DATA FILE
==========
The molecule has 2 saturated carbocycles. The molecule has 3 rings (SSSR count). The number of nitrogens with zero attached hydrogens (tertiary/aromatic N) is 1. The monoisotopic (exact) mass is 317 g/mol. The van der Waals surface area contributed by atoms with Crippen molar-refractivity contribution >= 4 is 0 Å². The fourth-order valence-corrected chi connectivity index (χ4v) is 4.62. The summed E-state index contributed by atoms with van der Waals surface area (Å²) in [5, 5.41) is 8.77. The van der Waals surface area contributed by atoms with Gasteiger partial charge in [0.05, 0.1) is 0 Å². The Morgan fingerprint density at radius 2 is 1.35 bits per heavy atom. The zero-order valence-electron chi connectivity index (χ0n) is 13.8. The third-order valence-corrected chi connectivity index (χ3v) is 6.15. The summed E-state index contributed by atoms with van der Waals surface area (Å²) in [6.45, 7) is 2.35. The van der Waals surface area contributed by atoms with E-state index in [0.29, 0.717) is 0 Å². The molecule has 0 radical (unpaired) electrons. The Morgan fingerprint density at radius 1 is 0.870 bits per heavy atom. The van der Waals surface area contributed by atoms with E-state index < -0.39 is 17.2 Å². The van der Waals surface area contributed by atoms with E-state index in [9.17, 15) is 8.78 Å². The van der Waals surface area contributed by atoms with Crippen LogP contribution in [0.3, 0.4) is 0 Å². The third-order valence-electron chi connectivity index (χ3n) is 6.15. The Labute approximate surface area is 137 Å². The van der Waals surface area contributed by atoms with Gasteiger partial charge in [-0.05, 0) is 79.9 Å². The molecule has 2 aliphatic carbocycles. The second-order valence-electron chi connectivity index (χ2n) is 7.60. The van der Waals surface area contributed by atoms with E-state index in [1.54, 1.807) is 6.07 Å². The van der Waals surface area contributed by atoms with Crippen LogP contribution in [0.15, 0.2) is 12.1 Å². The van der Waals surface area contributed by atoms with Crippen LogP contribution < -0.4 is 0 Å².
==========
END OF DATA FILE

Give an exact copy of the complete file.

The molecule has 2 saturated carbocycles. The molecule has 3 rings (SSSR count). The number of nitrogens with zero attached hydrogens (tertiary/aromatic N) is 1. The monoisotopic (exact) mass is 317 g/mol. The van der Waals surface area contributed by atoms with Crippen molar-refractivity contribution >= 4 is 0 Å². The fourth-order valence-corrected chi connectivity index (χ4v) is 4.62. The summed E-state index contributed by atoms with van der Waals surface area (Å²) in [5, 5.41) is 8.77. The van der Waals surface area contributed by atoms with Gasteiger partial charge in [0.05, 0.1) is 0 Å². The Morgan fingerprint density at radius 2 is 1.35 bits per heavy atom. The zero-order valence-electron chi connectivity index (χ0n) is 13.8. The third-order valence-corrected chi connectivity index (χ3v) is 6.15. The summed E-state index contributed by atoms with van der Waals surface area (Å²) in [6.45, 7) is 2.35. The van der Waals surface area contributed by atoms with E-state index in [0.29, 0.717) is 0 Å². The molecule has 0 radical (unpaired) electrons. The Morgan fingerprint density at radius 1 is 0.870 bits per heavy atom. The van der Waals surface area contributed by atoms with E-state index < -0.39 is 17.2 Å². The van der Waals surface area contributed by atoms with E-state index in [9.17, 15) is 8.78 Å². The van der Waals surface area contributed by atoms with Crippen LogP contribution in [0.3, 0.4) is 0 Å². The third-order valence-electron chi connectivity index (χ3n) is 6.15. The Labute approximate surface area is 137 Å². The van der Waals surface area contributed by atoms with Gasteiger partial charge in [-0.05, 0) is 79.9 Å². The molecule has 2 aliphatic carbocycles. The second-order valence-electron chi connectivity index (χ2n) is 7.60. The van der Waals surface area contributed by atoms with E-state index in [1.54, 1.807) is 6.07 Å². The van der Waals surface area contributed by atoms with Crippen LogP contribution in [0.15, 0.2) is 12.1 Å². The van der Waals surface area contributed by atoms with Crippen LogP contribution < -0.4 is 0 Å².